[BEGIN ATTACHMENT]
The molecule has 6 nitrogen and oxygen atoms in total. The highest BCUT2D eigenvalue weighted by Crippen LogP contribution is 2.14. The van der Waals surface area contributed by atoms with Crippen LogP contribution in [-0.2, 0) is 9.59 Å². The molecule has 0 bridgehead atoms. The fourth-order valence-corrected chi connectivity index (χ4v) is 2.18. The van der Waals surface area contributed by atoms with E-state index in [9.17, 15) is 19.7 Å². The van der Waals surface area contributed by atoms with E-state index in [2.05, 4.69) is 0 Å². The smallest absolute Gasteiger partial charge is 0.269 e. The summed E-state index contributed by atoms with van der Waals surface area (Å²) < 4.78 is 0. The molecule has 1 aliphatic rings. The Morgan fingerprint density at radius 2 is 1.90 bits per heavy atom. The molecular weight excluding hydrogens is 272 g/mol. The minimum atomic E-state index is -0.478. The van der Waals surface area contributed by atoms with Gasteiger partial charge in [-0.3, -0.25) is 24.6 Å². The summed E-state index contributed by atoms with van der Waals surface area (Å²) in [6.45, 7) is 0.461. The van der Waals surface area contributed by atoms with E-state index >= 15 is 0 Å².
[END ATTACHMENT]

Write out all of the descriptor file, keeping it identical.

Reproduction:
The molecule has 6 nitrogen and oxygen atoms in total. The highest BCUT2D eigenvalue weighted by Crippen LogP contribution is 2.14. The van der Waals surface area contributed by atoms with Crippen LogP contribution in [-0.2, 0) is 9.59 Å². The molecule has 0 bridgehead atoms. The fourth-order valence-corrected chi connectivity index (χ4v) is 2.18. The van der Waals surface area contributed by atoms with E-state index in [9.17, 15) is 19.7 Å². The van der Waals surface area contributed by atoms with E-state index in [2.05, 4.69) is 0 Å². The smallest absolute Gasteiger partial charge is 0.269 e. The summed E-state index contributed by atoms with van der Waals surface area (Å²) < 4.78 is 0. The molecule has 1 aliphatic rings. The Morgan fingerprint density at radius 2 is 1.90 bits per heavy atom. The molecular weight excluding hydrogens is 272 g/mol. The minimum atomic E-state index is -0.478. The van der Waals surface area contributed by atoms with Gasteiger partial charge in [-0.3, -0.25) is 24.6 Å². The summed E-state index contributed by atoms with van der Waals surface area (Å²) in [6.45, 7) is 0.461. The van der Waals surface area contributed by atoms with E-state index >= 15 is 0 Å².